Bespoke v’s Open Source Content management systems


We went along to a presentation by Nation1 a few weeks ago and something that was mentioned has made me think about writing this post since then.

The speaker was discussing the pros and cons of a bespoke Content Management System (CMS). Now, in the past using an off the shelf, open source CMS was something that might have tried to be hidden from clients for fear or being asked how we justify costs on ‘free’ software (we never hid it at PoLR I might add!).

Open Source can be seen as cheating by some as the software itself is free but the benefits of using this are what makes it worthwhile and the cheaper option for the client in the long run.

I have even seen a company try to hide their use of Open Source by sticking their name infront of the software name and trying to sell ‘Company Name Joomla’ and ‘Company Name WordPress’ as product.

I don’t see the point of hiding that we use Open Source software. Trying to pass it off as our own as in the case above is a whole other matter of course!

Anyway, the speaker at this event made a great case for both sides so I thought it would be niceĀ  to do a short post on why I see Open Source as the preferred option over bespoke and what we use here at PoLR.

Bespoke CMS

When I started out my career in web design I started by creating a bespoke ASP (Yes, ASP – it was a while ago…) driven CMS that I edited for each client.

Bespoke was thought to equal ‘better’ and a lot of the time there was no question of using anything else (at least with the jobs I was tasked with anyway!) It was a simple system that did the job but looking back there are plenty reasons why it might not have been the best solution at the time. Obviously there are points when ONLY a bespoke system will do but for the purpose of this post I’m referring to Joe Bloggs who just wants to update the odd bit of text and images.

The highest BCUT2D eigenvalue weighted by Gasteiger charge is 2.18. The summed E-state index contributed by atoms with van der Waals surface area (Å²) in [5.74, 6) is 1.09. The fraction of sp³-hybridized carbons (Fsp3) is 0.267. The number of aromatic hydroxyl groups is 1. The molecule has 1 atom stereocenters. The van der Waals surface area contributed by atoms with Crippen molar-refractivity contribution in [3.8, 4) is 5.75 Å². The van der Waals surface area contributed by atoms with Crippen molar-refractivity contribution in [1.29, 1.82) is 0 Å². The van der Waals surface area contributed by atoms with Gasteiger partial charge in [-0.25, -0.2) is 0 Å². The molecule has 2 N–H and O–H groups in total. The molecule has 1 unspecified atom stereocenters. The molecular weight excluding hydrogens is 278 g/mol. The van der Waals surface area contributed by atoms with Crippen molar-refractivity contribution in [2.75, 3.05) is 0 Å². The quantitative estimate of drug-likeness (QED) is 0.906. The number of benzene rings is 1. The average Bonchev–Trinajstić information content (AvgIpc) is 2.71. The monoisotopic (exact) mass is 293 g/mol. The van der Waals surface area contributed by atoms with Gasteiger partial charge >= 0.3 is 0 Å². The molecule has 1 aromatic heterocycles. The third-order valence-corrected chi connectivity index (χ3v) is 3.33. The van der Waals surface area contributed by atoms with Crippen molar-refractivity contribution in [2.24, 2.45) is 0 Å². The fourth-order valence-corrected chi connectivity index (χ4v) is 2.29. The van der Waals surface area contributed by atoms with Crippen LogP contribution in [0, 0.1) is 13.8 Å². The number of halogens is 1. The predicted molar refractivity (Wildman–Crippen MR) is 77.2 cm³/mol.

• I wrote it, I owned it and once I left that job to go to another I didn’t maintain it. I was happy for the webdesign company to alter it as they wanted (I had no use for it in my new job) but I personally didn’t want to be doing that on top of starting at a new place.
  • There were no fancy plugins that could be integrated and every new request had to be handcoded resulting in high costs for the client.
  • You need a new feature? You could wait a long time for quotes and for the developer to look into the CMS and see if it can do what you’re asking.

Open Source CMS

When I started experimenting with an Open Source CMS I opted for Mambo (later Joomla, WordPress etc) and immediately saw the benefits.

  • Installs are faster (letting clients see an actual working site quicker usually equals content faster!)
  • Plugins are available to remove some of the labour which in turn reduces costs for the client
  • The systems are constantly being worked on and therefore updates are released on a frequent basis.
  • Anyone can work on it so if you fall out with your developer then your next developer should be able to quickly and easily get to grips with it (even if they don’t currently use your particular CMS there will be enough resources online to help them learn it).

What CMS PoLR Use

Here at PoLR we have looked at many a CMS and finally settled on two versions that we are happy with, one suitable for smaller businesses and one that we prefer for our larger clients: WordPress and CMS Made Simple.

We gave up on Joomla because we found that clients hated the admin area of it and were point blank, refusing to update their site because it was ‘too complicated’.

These two systems are fantastic for our clients and not one of them is worried about using the software. Training is simple, straightforward and because the system handholds the user it sometimes feels unnecessary!

So there you go, we’re proud to say that PoLR will happily give you a product that you can take with you to another web designer, a product that’s easy to use and last but by no means least, a product that can save you money.

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    • mathewhugar
    • 7th June 2010

    You were right about Joomla. I had it for three clients and I gave it up. But still, I haven't switched to WordPress or CMS Made Simple. I ended up working with the Drupal content management system. My friends and coworkers are already using it for some projects, not very big ones, and it seems to be just fine. They have started creating their own modules and I hope I can get my hands on those as well. Now I have to start having a closer look at WordPress as well to make a comparison.

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